Pay By Touch also has contracts with Roundy's Inc., a Wisconsin-based supermarket chain that is a division of Pick N' Save, as well as Discover Financial Services. Discover is planning to attach a biometric application to its card in the coming year. Discover executives were unavailable for comment.
Improved operating efficiencies played a key role in Bank of America's decision to roll out palm readers for access to the safe deposit box vaults in its branches. By installing the readers, the bank no longer needs an employee to accompany a customer into the vault. Before this, employees had to be stationed at or near the vault to verify a customer's signature on file.
Next, the employee would accompany the customer into the vault and use a master key in conjunction with the consumer's key to unlock the safe deposit box. The double lock system was an extra layer of security. If a customer's key proved to be a fake, the master key alone would not unlock the box.
BofA modified its entry system to match a customer's handprint to one on file and require customers to enter a PIN. The new system frees personnel to focus on other duties. BofA plans on rolling the application out to its more than 5,800 branches.
The application builds on an earlier biometric pilot by the bank. In 1999, BofA internally tested a smart card-based biometric application that read fingerprints to help customers access its online banking service. The fingerprints were stored on the smart card and were accessed after the cardholder swiped his or her card through a reader attached to a PC and entered a pass code.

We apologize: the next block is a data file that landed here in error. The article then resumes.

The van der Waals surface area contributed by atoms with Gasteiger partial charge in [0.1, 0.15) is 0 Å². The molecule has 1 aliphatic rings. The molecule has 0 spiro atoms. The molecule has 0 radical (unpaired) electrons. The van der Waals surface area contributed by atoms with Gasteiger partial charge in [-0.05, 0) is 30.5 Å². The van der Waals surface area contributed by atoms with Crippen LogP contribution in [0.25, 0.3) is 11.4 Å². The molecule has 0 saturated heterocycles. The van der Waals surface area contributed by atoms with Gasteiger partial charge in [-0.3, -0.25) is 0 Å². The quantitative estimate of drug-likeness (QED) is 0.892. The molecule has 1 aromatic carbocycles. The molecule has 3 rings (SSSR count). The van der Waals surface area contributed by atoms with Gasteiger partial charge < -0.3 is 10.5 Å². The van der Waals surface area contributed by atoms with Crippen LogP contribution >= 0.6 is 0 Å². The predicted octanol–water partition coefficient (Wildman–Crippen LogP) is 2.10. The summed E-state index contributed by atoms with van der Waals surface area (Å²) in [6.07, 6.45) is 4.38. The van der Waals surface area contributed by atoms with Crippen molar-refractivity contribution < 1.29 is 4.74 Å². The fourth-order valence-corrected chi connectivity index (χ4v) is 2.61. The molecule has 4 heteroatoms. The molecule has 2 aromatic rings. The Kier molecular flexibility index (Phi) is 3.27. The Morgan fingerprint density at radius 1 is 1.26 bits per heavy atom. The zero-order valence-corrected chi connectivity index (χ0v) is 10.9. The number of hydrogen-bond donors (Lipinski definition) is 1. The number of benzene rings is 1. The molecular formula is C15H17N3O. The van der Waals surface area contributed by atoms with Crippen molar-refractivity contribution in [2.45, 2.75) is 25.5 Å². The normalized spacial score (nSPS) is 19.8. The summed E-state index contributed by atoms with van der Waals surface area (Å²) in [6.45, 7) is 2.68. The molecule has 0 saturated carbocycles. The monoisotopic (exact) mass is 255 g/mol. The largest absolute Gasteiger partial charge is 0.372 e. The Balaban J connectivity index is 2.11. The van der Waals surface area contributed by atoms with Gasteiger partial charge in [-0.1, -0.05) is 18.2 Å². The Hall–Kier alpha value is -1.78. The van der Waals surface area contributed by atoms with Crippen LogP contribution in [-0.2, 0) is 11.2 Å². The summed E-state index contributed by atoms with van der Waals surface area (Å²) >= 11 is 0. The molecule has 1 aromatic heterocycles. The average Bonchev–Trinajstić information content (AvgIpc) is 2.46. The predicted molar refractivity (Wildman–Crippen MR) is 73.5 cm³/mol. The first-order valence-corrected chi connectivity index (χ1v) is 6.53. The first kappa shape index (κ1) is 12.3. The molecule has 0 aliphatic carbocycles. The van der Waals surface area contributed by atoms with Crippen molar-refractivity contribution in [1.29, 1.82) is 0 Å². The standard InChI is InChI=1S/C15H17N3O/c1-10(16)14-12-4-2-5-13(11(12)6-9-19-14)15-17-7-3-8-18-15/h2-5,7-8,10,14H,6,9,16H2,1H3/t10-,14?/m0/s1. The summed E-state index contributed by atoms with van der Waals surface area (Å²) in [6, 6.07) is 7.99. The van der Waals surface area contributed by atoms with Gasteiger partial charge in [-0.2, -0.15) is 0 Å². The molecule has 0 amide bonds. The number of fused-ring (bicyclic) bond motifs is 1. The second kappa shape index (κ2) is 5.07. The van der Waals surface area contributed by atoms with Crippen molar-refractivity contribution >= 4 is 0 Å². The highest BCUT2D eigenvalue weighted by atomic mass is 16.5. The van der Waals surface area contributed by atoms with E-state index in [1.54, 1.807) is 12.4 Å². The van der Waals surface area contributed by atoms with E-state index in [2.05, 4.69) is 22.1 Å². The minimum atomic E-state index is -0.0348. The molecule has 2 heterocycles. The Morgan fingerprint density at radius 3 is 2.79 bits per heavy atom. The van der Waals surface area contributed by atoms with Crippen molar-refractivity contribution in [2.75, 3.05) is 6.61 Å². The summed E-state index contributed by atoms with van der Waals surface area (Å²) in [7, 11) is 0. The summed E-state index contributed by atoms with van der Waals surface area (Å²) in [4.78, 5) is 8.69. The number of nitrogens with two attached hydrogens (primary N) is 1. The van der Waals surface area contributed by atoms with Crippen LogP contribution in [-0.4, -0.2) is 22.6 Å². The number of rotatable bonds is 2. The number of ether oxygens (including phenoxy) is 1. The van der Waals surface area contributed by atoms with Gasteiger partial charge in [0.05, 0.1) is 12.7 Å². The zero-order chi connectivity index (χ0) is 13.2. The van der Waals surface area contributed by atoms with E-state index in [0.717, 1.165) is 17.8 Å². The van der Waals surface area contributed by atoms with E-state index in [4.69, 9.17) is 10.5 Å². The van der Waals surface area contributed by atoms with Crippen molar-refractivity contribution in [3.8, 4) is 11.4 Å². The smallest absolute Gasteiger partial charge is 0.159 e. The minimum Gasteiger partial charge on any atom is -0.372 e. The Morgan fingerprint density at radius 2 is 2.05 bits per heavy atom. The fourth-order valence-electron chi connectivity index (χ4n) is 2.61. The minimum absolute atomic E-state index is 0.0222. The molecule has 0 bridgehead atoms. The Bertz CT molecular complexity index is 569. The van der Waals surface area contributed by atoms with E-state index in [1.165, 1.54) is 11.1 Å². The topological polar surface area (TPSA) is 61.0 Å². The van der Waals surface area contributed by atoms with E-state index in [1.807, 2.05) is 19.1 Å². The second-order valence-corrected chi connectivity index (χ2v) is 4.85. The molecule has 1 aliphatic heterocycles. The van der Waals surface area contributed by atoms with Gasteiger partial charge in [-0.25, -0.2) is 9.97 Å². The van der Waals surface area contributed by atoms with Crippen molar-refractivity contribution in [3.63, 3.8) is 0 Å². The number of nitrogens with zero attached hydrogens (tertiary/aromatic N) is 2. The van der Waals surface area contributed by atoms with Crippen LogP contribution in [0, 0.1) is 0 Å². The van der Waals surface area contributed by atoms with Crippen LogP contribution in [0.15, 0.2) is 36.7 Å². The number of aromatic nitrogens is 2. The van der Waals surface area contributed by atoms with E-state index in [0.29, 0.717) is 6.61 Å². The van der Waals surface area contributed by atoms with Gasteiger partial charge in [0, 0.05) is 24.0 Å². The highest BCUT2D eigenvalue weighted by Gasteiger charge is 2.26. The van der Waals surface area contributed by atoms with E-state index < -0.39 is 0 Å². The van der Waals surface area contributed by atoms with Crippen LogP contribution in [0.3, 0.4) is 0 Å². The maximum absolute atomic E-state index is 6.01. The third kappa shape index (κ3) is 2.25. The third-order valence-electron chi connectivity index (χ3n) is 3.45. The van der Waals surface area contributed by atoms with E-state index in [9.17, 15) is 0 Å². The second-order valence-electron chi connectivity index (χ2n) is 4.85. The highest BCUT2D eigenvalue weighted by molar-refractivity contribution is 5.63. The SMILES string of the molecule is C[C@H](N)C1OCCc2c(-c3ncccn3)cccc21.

The cardholder then placed a finger on a scanner attached to the PC, which verified the finger print image against that contained on the card. The project never made it out of the pilot stage.
A drawback to loading a biometric application onto a smart card is the lack of a supporting infrastructure for smart cards. It has only been in the past few years that merchants began installing terminals with the capability to read a smart card. But even with an improving infrastructure to support smart cards, credit issuers have only dabbled with the technology due to low consumer demand.
Payment experts also argue that smart card wallets can be limited in size by the chip's memory.